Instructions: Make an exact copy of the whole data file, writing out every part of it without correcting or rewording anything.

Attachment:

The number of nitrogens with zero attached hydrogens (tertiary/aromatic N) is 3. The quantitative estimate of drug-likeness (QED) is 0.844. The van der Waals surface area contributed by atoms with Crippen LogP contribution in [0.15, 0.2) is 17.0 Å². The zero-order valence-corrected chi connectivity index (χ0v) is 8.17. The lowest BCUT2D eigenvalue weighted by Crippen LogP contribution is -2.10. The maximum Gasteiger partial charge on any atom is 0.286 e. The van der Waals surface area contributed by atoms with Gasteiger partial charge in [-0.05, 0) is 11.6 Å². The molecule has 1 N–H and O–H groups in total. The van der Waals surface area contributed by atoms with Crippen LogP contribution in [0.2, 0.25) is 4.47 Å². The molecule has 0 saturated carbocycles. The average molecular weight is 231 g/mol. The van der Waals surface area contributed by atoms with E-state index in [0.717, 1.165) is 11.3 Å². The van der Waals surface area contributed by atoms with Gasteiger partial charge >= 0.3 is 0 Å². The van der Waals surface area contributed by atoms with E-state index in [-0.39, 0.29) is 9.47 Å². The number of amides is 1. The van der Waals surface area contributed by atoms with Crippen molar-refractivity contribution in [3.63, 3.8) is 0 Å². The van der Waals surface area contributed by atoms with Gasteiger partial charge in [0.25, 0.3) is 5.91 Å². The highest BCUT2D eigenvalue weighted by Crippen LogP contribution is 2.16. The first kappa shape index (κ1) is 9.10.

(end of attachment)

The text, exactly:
The number of nitrogens with zero attached hydrogens (tertiary/aromatic N) is 3. The quantitative estimate of drug-likeness (QED) is 0.844. The van der Waals surface area contributed by atoms with Crippen LogP contribution in [0.15, 0.2) is 17.0 Å². The zero-order valence-corrected chi connectivity index (χ0v) is 8.17. The lowest BCUT2D eigenvalue weighted by Crippen LogP contribution is -2.10. The maximum Gasteiger partial charge on any atom is 0.286 e. The van der Waals surface area contributed by atoms with Gasteiger partial charge in [-0.05, 0) is 11.6 Å². The molecule has 1 N–H and O–H groups in total. The van der Waals surface area contributed by atoms with Crippen LogP contribution in [0.2, 0.25) is 4.47 Å². The molecule has 0 saturated carbocycles. The average molecular weight is 231 g/mol. The van der Waals surface area contributed by atoms with E-state index in [0.717, 1.165) is 11.3 Å². The van der Waals surface area contributed by atoms with Gasteiger partial charge >= 0.3 is 0 Å². The van der Waals surface area contributed by atoms with E-state index in [-0.39, 0.29) is 9.47 Å². The number of amides is 1. The van der Waals surface area contributed by atoms with Crippen molar-refractivity contribution in [3.63, 3.8) is 0 Å². The van der Waals surface area contributed by atoms with Gasteiger partial charge in [0.25, 0.3) is 5.91 Å². The highest BCUT2D eigenvalue weighted by Crippen LogP contribution is 2.16. The first kappa shape index (κ1) is 9.10.